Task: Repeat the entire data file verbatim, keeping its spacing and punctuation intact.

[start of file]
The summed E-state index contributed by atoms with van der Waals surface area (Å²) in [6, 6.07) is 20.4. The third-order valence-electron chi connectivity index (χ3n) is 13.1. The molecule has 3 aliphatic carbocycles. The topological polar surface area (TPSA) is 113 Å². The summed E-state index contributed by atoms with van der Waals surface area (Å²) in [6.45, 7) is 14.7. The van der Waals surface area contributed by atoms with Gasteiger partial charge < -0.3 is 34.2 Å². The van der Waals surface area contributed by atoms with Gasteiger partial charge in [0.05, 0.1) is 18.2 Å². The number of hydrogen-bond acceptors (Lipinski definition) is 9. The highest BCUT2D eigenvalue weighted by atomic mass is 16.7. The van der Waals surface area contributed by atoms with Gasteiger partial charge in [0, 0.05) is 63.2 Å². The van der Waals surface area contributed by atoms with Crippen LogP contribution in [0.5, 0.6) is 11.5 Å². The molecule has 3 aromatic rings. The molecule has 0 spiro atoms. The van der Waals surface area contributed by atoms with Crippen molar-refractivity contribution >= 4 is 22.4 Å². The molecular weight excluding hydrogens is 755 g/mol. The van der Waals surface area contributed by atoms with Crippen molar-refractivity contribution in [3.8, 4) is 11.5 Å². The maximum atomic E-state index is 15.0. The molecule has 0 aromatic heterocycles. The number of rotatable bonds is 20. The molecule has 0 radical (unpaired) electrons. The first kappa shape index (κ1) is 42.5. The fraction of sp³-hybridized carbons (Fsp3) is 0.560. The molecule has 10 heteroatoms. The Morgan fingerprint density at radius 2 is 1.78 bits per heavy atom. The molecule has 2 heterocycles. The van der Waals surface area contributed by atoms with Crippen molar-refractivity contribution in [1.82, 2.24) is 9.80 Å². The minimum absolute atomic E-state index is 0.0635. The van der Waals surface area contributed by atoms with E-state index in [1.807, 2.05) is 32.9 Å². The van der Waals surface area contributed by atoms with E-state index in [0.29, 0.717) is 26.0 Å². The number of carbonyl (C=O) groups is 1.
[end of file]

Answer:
The summed E-state index contributed by atoms with van der Waals surface area (Å²) in [6, 6.07) is 20.4. The third-order valence-electron chi connectivity index (χ3n) is 13.1. The molecule has 3 aliphatic carbocycles. The topological polar surface area (TPSA) is 113 Å². The summed E-state index contributed by atoms with van der Waals surface area (Å²) in [6.45, 7) is 14.7. The van der Waals surface area contributed by atoms with Gasteiger partial charge < -0.3 is 34.2 Å². The van der Waals surface area contributed by atoms with Gasteiger partial charge in [0.05, 0.1) is 18.2 Å². The number of hydrogen-bond acceptors (Lipinski definition) is 9. The highest BCUT2D eigenvalue weighted by atomic mass is 16.7. The van der Waals surface area contributed by atoms with Gasteiger partial charge in [0, 0.05) is 63.2 Å². The van der Waals surface area contributed by atoms with Crippen LogP contribution in [0.5, 0.6) is 11.5 Å². The molecule has 3 aromatic rings. The molecule has 0 spiro atoms. The van der Waals surface area contributed by atoms with Crippen molar-refractivity contribution >= 4 is 22.4 Å². The molecular weight excluding hydrogens is 755 g/mol. The van der Waals surface area contributed by atoms with Crippen molar-refractivity contribution in [3.8, 4) is 11.5 Å². The maximum atomic E-state index is 15.0. The molecule has 0 aromatic heterocycles. The number of rotatable bonds is 20. The molecule has 0 radical (unpaired) electrons. The first kappa shape index (κ1) is 42.5. The fraction of sp³-hybridized carbons (Fsp3) is 0.560. The molecule has 10 heteroatoms. The Morgan fingerprint density at radius 2 is 1.78 bits per heavy atom. The molecule has 2 heterocycles. The van der Waals surface area contributed by atoms with Crippen molar-refractivity contribution in [1.82, 2.24) is 9.80 Å². The minimum absolute atomic E-state index is 0.0635. The van der Waals surface area contributed by atoms with E-state index in [1.807, 2.05) is 32.9 Å². The van der Waals surface area contributed by atoms with E-state index in [0.29, 0.717) is 26.0 Å². The number of carbonyl (C=O) groups is 1.